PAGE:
5th
August

 28,570 meals! That’s a lot of hungry bellies filled, and the amount of food that Kaivolution food rescue programme in Hamilton collects and redistributes each month.

It’s the equivalent 10,000kg of food every month that would otherwise be headed for landfill. Since it started, less than two years ago, Kaivolution has rescued 117 tonnes of food. 

Kaivolution is run by the Waikato Environment Centre. It was set up in October 2014, following a study initiated by Trust Waikato and other local funders, to see if there was scope for such a service in the Waikato. The answer was a resounding ‘Yes’. Kaivolution now regularly collects excess food from 43 donors, redistributing it to 60 recipient groups across the Waikato.  

The way the service works is simple. Food is collected from donors, ranging from supermarkets and bulk food distributors and producers, to local cafes. Kaivolution’s 65 volunteers then weigh and sort it, ready for collection by community and non-profit groups, who redistribute the food to people in need in their community. Some groups prepare meals from the food, others pass it on for people to prepare in their own homes. Either way, it gets eaten.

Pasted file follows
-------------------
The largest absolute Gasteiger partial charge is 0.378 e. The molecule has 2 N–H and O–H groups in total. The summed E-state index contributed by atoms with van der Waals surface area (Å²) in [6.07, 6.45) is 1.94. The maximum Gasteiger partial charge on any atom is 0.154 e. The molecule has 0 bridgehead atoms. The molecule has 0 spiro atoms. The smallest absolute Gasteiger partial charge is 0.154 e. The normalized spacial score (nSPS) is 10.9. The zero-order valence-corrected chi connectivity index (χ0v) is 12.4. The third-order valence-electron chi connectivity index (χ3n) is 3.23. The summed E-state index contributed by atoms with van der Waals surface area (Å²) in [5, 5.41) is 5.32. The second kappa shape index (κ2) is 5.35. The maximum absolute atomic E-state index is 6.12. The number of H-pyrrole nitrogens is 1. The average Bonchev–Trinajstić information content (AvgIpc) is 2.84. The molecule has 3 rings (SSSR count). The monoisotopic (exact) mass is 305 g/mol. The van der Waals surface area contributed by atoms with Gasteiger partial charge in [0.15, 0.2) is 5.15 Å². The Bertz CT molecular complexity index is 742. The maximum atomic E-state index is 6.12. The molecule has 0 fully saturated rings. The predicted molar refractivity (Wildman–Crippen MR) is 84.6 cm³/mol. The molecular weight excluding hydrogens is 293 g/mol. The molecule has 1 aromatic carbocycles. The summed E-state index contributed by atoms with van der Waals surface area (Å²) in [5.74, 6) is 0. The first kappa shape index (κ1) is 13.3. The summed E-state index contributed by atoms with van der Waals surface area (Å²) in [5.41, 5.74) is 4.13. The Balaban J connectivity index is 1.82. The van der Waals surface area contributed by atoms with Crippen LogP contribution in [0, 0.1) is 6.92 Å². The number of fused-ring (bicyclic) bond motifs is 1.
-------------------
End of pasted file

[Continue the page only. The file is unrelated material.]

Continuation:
Environment centre general manager, Ruth Seabright, says demand for the rescued food continues to grow.

“We expanded our service last year, but we’re already reached the capacity of what we can collect and store. We’ve got a waiting list of donors wanting to give us their food, and there’s always people happy to receive it. Kaivolution food goes to all corners of the Waikato, from Tokoroa, Thames and Raglan, to Huntly and Ngaruawahia, and of course Hamilton.”

To meet demand, Kaivolution is looking to secure a larger warehouse, and more refrigerated vehicles.

“No-one wants to see food that people need go to waste,” says Ruth. 

Trust Waikato is pleased to have supported Kaivolution’s journey so far, through support for the feasibility study and a $40,000 donation in 2015 towards operating costs. A further $90,000 was donated in 2016 towards its food rescue programme and ongoing costs.  

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